My summer riverboat cruise from Amsterdam to Budapest along the Rhine, Main and Danube proved to be fully as instructive as it was relaxing. The majestic hilltop fortresses, castles and palatial edifices, erected to keep out tribal hordes, also testify to indulgences pursued by monarchs, princes and bishops over hundreds of years of relentless self-aggrandisement that left state coffers bare, subjects in poverty and rulers reduced to the status of robber barons.
The monuments’ hidden legacy includes the vast amount of debt incurred by their owners in erecting them – debt which they could never hope to repay. Yet it was the moneylenders who were vilified as scapegoats for the utter ruination of the state.
If national resources are applied to ventures that provide citizens with no succour, they will certainly prove unsustainable by reference to economic criteria. Indeed, those very fortresses, designed to protect the kingdom, proved in almost every case to be more effective instruments of economic destruction than any threatening rabble.
Has anything changed?
Is there any difference, in principle, between spending the public’s capital on towering baubles that flatter the egos of autocratic medieval rulers, or the horrendous latter-day misallocation of capital directed into projects that would never have even reached the drawing board if subjected to the most elementary test, such as “Would citizens support this project, knowing it is to be funded by their taxes?”
In principle, it’s the same. Instead of “aloof, unelected, autocratic princes obsessed with glorifying their reign”, merely substitute “aloof, unelected, autocratic bureaucrats obsessed with projects to glorify their useless fantasies”.
Even the funding formula of “tax, borrow, plunder” is much the same. Rhineland rulers taxed in coin or kind to a point just short of popular revolt; they borrowed from merchants, moneylenders and neighbouring despots; and stole what they could from any weaker tribes within reach. Today, however, we use a more diplomatic subterfuge.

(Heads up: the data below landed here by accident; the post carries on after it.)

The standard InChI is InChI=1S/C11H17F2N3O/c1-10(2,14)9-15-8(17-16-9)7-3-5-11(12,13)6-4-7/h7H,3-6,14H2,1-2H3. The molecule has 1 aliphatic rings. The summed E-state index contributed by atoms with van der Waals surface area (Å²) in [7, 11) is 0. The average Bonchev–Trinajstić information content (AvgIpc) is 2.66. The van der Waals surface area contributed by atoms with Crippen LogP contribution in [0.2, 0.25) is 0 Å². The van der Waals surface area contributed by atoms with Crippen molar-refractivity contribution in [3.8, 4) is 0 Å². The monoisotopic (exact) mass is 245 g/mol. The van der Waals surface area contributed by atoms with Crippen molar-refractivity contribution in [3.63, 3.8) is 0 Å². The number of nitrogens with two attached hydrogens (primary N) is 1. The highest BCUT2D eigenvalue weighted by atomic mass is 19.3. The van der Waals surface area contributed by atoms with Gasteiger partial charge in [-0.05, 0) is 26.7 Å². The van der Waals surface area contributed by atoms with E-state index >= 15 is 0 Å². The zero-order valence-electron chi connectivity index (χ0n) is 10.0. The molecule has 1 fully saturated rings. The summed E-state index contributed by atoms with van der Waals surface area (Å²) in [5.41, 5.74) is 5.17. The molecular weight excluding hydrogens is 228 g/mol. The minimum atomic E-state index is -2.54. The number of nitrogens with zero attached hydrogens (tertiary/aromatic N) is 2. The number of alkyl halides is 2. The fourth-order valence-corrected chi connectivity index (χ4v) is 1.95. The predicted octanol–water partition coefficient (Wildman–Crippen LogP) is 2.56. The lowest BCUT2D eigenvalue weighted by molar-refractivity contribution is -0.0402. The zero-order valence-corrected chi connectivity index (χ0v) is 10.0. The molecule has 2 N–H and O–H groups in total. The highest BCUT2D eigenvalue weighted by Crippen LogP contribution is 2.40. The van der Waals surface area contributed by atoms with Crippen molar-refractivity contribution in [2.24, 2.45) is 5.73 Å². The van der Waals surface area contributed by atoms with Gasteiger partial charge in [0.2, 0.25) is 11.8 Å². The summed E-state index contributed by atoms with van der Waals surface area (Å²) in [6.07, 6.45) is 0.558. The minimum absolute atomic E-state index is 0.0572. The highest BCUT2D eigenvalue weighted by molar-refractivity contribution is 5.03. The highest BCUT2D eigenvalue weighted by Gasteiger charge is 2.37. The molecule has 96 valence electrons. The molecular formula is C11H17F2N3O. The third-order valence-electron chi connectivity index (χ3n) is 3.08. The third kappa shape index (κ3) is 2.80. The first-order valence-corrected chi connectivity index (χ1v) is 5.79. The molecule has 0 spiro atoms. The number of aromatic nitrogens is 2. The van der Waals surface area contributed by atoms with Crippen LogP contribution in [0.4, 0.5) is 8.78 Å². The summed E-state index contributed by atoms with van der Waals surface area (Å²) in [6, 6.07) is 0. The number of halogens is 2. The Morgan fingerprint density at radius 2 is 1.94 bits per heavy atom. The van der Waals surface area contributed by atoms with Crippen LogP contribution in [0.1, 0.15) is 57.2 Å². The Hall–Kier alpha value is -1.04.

Lending money to Habsburg rulers carried the risk of default, but that was preferable to having it confiscated anyway. Sovereign lending by the central bank also carries default risk, but since the freshly minted money it lends isn’t real in the first place, the loss is spread over EU taxpayers as a whole. As close to plunder as you could wish for.
Plunder by diktat is another way of putting it
Current EU tax chiefs now plan to force low tax regimes such as Luxembourg to raise tax rates in order to “stamp out harmful tax competition.” Plunder by diktat is another way of putting it.
As for latter-day castles along the Danube, there is no shortage of contemporary follies that exemplify not grandeur, but misallocation of resources on an unimaginable scale.
The gleaming airport terminal in Spain’s Valencia region, costing €150 million, has yet to have a single passenger pass through its doors, and has little prospect of receiving a commercial flight.
Thousands of kilometers of motorways thrust on Portugal by wholly misdirected EU largesse remain almost deserted by motorists who cannot afford the tolls.
In the UK, Bath is being used as an experiment for “improving local transport and the urban environment” at a cost of €7 million, with €4 million of this coming from the EC’s “Civitas” initiative – that is, taxpayers, none of whom voted for it.
I could go on, but it’s too depressing. Open Europe lists the top 50 most wasteful projects on its website.
Is it any wonder that the Greek Parliament has just issued a warning that Greece will need a third bailout package to avoid default? As long as Greece can get more money from the EU it will continue to need more bailout packages, and will never adopt the reforms that alone will allow it to stand on its own.
Prospero’s famous references to the “cloud-capp’d towers, gorgeous palaces and solemn temples” begins with the words: “Our revels now are ended”. I wish! It seems they are just warming up.